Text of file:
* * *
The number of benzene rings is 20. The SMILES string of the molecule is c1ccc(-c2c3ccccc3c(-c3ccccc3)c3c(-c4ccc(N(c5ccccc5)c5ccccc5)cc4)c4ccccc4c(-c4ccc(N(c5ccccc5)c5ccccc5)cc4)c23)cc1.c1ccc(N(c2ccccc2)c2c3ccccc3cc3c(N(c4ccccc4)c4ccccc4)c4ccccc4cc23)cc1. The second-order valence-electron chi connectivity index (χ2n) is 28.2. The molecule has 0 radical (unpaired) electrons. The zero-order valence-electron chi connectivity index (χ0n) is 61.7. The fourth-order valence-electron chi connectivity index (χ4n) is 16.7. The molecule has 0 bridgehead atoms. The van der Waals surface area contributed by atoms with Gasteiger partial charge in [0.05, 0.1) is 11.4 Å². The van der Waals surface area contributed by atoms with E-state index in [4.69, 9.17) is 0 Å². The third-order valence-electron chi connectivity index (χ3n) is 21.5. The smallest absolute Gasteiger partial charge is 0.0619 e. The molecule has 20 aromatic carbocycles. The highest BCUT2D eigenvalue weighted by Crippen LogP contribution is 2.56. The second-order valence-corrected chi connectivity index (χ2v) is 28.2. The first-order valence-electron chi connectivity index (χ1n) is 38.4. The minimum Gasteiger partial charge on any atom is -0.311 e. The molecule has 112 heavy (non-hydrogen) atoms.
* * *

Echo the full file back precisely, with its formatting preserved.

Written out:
The number of benzene rings is 20. The SMILES string of the molecule is c1ccc(-c2c3ccccc3c(-c3ccccc3)c3c(-c4ccc(N(c5ccccc5)c5ccccc5)cc4)c4ccccc4c(-c4ccc(N(c5ccccc5)c5ccccc5)cc4)c23)cc1.c1ccc(N(c2ccccc2)c2c3ccccc3cc3c(N(c4ccccc4)c4ccccc4)c4ccccc4cc23)cc1. The second-order valence-electron chi connectivity index (χ2n) is 28.2. The molecule has 0 radical (unpaired) electrons. The zero-order valence-electron chi connectivity index (χ0n) is 61.7. The fourth-order valence-electron chi connectivity index (χ4n) is 16.7. The molecule has 0 bridgehead atoms. The van der Waals surface area contributed by atoms with Gasteiger partial charge in [0.05, 0.1) is 11.4 Å². The van der Waals surface area contributed by atoms with E-state index in [4.69, 9.17) is 0 Å². The third-order valence-electron chi connectivity index (χ3n) is 21.5. The smallest absolute Gasteiger partial charge is 0.0619 e. The molecule has 20 aromatic carbocycles. The highest BCUT2D eigenvalue weighted by Crippen LogP contribution is 2.56. The second-order valence-corrected chi connectivity index (χ2v) is 28.2. The first-order valence-electron chi connectivity index (χ1n) is 38.4. The minimum Gasteiger partial charge on any atom is -0.311 e. The molecule has 112 heavy (non-hydrogen) atoms.